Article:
Jeffrey Lilley on Kyrgyzstan's 2 Cold War Heroes
Image Credit: Catherine Putz

Jeffrey Lilley on Kyrgyzstan's 2 Cold War Heroes


The stories of Chingiz Aitmatov and Azamat Altay are best told together, a herculean task which Jeffrey B. Lilley’s Have The Mountain’s Fallen? Two Journeys of Loss and Redemption in the Cold War manages deftly.

The two Kyrgyz men, both born in the 1920s in Soviet Kirghizia, went on to live on opposite sides of the Cold War. Their story — because it is, in essence, a single story — is that of Kyrgyzstan itself, replete with tragedy and sacrifice, hope and triumph. “Their story is the story of a captive people’s aspiration for freedom,” Lilley says.

In an interview with The Diplomat, Lilley explains who Aitmatov and Altay were and why their stories matter for modern Kyrgyzstan.

For our readers who may not be familiar with them, in brief, can you describe who Chingiz Aitmatov and Azamat Altay were?

Both Chingiz Aitmatov and Azamat Altay were village boys born in a remote corner of the Soviet Union. Yet they grew up to exert a powerful influence on history, particularly the history of the Cold War and the future of their people, the Kyrgyz. I call my book a tale of the Cold War from the other side, that is from inside the Soviet Union.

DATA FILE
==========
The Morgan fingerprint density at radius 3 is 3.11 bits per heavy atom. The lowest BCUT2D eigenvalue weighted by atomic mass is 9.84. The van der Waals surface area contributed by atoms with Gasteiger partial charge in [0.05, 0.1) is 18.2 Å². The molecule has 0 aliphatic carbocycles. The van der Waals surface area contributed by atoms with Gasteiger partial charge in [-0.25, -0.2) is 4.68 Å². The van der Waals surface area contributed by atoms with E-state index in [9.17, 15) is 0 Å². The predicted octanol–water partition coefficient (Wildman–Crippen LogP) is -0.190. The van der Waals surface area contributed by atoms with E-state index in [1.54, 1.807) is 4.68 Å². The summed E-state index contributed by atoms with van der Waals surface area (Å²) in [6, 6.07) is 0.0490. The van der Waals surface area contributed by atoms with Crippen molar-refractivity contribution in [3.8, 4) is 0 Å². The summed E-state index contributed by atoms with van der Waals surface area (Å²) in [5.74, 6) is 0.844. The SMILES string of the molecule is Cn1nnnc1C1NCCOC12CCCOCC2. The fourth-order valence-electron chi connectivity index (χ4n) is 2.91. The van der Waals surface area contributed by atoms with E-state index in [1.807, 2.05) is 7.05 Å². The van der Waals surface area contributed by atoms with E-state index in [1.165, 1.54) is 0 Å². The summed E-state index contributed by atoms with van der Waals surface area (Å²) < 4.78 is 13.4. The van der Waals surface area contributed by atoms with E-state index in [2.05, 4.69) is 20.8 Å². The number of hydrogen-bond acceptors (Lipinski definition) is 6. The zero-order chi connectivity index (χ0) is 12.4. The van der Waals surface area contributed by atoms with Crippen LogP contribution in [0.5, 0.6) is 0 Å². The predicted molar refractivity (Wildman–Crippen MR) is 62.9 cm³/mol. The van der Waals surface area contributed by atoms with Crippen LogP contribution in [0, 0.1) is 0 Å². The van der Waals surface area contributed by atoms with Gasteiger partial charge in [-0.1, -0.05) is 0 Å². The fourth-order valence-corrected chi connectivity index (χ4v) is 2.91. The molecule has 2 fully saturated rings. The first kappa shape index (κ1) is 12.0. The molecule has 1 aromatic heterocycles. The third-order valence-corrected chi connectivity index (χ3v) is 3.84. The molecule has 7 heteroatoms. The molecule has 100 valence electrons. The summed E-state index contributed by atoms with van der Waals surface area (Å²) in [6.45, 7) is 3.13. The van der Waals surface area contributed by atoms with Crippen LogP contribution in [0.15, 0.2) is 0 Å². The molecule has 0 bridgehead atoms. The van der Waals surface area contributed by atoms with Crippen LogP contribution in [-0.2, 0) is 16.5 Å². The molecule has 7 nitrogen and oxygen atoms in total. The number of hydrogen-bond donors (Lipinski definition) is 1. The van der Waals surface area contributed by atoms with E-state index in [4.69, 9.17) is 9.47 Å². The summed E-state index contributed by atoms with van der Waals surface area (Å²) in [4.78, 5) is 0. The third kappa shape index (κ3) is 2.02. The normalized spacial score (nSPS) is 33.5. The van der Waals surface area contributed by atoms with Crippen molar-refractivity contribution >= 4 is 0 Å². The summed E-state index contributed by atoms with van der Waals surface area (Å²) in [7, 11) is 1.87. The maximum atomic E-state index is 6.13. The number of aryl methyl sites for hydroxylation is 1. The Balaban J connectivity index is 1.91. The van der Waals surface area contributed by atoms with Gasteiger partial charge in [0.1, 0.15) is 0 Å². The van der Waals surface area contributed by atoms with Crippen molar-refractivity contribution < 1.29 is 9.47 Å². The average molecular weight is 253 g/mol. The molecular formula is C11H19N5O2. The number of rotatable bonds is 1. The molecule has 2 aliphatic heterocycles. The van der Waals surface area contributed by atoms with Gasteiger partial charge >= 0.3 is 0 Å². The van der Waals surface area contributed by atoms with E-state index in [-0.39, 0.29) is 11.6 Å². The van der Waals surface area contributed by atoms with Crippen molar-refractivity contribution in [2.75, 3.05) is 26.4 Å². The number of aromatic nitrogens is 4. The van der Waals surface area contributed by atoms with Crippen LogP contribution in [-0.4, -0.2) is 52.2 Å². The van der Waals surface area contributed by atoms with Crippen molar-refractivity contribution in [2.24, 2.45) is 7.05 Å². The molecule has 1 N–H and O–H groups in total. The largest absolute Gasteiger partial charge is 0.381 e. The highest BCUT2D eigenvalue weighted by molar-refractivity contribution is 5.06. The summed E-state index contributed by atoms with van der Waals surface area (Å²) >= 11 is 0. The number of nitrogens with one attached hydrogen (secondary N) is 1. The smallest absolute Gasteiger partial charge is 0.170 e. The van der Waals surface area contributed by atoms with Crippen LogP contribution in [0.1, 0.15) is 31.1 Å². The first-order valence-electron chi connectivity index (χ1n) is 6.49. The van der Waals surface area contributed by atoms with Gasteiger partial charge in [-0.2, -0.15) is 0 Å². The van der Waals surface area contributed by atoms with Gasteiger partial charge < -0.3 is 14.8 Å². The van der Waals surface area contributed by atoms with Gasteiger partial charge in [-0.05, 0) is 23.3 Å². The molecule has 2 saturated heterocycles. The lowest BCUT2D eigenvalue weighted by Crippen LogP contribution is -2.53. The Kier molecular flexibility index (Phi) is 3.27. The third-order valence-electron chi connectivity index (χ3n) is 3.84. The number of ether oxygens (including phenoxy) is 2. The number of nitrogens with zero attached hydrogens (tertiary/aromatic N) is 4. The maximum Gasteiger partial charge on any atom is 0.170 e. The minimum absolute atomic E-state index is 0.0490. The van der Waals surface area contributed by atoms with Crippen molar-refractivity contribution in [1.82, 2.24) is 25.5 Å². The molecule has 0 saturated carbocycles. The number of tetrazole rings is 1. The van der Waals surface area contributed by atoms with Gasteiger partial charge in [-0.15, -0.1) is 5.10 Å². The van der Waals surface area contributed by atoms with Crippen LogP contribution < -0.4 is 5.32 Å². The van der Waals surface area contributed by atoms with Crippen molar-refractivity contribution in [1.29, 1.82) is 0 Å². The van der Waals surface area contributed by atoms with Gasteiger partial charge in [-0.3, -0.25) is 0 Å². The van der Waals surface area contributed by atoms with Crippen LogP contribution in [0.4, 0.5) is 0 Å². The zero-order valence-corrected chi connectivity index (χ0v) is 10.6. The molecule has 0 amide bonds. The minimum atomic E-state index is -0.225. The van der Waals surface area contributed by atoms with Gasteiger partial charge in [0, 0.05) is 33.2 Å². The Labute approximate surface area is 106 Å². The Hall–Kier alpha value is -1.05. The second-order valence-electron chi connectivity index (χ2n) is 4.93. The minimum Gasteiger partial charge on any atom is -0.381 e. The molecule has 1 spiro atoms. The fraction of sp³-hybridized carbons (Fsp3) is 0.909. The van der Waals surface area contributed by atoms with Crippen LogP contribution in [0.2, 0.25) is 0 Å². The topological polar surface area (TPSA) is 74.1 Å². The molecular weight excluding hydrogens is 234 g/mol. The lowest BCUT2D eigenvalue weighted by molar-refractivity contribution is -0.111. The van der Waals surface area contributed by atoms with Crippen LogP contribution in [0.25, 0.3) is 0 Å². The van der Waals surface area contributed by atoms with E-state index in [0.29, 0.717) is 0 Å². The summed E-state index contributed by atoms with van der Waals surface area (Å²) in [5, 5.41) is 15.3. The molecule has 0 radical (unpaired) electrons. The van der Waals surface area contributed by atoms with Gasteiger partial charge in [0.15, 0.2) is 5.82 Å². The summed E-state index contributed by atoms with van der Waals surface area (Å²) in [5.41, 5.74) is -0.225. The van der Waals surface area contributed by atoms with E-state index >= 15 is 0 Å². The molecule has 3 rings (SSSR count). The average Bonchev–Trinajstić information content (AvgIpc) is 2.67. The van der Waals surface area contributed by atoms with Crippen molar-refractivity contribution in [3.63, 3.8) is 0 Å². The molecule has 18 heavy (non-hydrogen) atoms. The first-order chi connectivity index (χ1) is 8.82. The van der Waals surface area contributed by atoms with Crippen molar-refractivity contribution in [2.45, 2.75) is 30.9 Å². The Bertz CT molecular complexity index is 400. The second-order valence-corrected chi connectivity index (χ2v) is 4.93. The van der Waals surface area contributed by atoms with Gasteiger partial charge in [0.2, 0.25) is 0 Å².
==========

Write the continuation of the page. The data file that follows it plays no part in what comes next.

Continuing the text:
Writer Chingiz Aitmatov and radio broadcaster Azamat Altay resisted Soviet authoritarianism. They led the struggle for a spiritual awakening and cultural and linguistic revival for the Kyrgyz people, one using the written word and the other his voice. Their story is the story of a captive people’s aspiration for freedom.

Both Aitmatov and Altay were born in Soviet Kirghizia in the 1920s, but fate sent them on divergent paths. Aitmatov struggled against Soviet dictatorship from the inside, writing cleverly crafted short stories and novels, while Altay fought the USSR from the outside as a broadcaster for U.S.-funded Radio Liberty. Yet even as they sat on opposite sides of the Iron Curtain, their lives were joined by a common mission to preserve the Kyrgyz people’s history, language, and culture. Both men are regarded as heroes in today’s independent Kyrgyzstan, the freest country in Central Asia.

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